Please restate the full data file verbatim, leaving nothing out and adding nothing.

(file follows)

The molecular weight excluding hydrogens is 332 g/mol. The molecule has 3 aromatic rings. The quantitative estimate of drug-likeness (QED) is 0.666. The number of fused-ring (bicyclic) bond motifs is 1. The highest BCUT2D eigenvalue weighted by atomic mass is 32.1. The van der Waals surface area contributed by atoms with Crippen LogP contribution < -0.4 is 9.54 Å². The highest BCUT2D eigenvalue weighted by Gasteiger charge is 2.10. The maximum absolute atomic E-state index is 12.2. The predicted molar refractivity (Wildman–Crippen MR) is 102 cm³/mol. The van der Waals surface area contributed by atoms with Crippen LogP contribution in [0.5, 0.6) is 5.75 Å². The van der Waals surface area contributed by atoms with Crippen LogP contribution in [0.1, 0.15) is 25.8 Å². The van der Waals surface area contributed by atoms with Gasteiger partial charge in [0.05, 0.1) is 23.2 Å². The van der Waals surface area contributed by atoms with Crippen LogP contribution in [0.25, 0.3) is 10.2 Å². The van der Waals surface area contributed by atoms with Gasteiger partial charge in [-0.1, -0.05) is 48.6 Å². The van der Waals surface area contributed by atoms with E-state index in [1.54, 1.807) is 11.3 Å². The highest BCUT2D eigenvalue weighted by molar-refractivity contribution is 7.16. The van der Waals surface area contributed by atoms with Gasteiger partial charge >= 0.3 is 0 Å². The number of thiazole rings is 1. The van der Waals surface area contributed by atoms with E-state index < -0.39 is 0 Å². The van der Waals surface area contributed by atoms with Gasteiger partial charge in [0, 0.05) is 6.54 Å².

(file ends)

The molecular weight excluding hydrogens is 332 g/mol. The molecule has 3 aromatic rings. The quantitative estimate of drug-likeness (QED) is 0.666. The number of fused-ring (bicyclic) bond motifs is 1. The highest BCUT2D eigenvalue weighted by atomic mass is 32.1. The van der Waals surface area contributed by atoms with Crippen LogP contribution < -0.4 is 9.54 Å². The highest BCUT2D eigenvalue weighted by Gasteiger charge is 2.10. The maximum absolute atomic E-state index is 12.2. The predicted molar refractivity (Wildman–Crippen MR) is 102 cm³/mol. The van der Waals surface area contributed by atoms with Crippen LogP contribution in [0.5, 0.6) is 5.75 Å². The van der Waals surface area contributed by atoms with Crippen LogP contribution in [0.1, 0.15) is 25.8 Å². The van der Waals surface area contributed by atoms with Gasteiger partial charge in [0.05, 0.1) is 23.2 Å². The van der Waals surface area contributed by atoms with Crippen LogP contribution in [0.25, 0.3) is 10.2 Å². The van der Waals surface area contributed by atoms with Gasteiger partial charge in [-0.1, -0.05) is 48.6 Å². The van der Waals surface area contributed by atoms with E-state index in [1.54, 1.807) is 11.3 Å². The highest BCUT2D eigenvalue weighted by molar-refractivity contribution is 7.16. The van der Waals surface area contributed by atoms with Gasteiger partial charge >= 0.3 is 0 Å². The number of thiazole rings is 1. The van der Waals surface area contributed by atoms with E-state index < -0.39 is 0 Å². The van der Waals surface area contributed by atoms with Gasteiger partial charge in [0, 0.05) is 6.54 Å².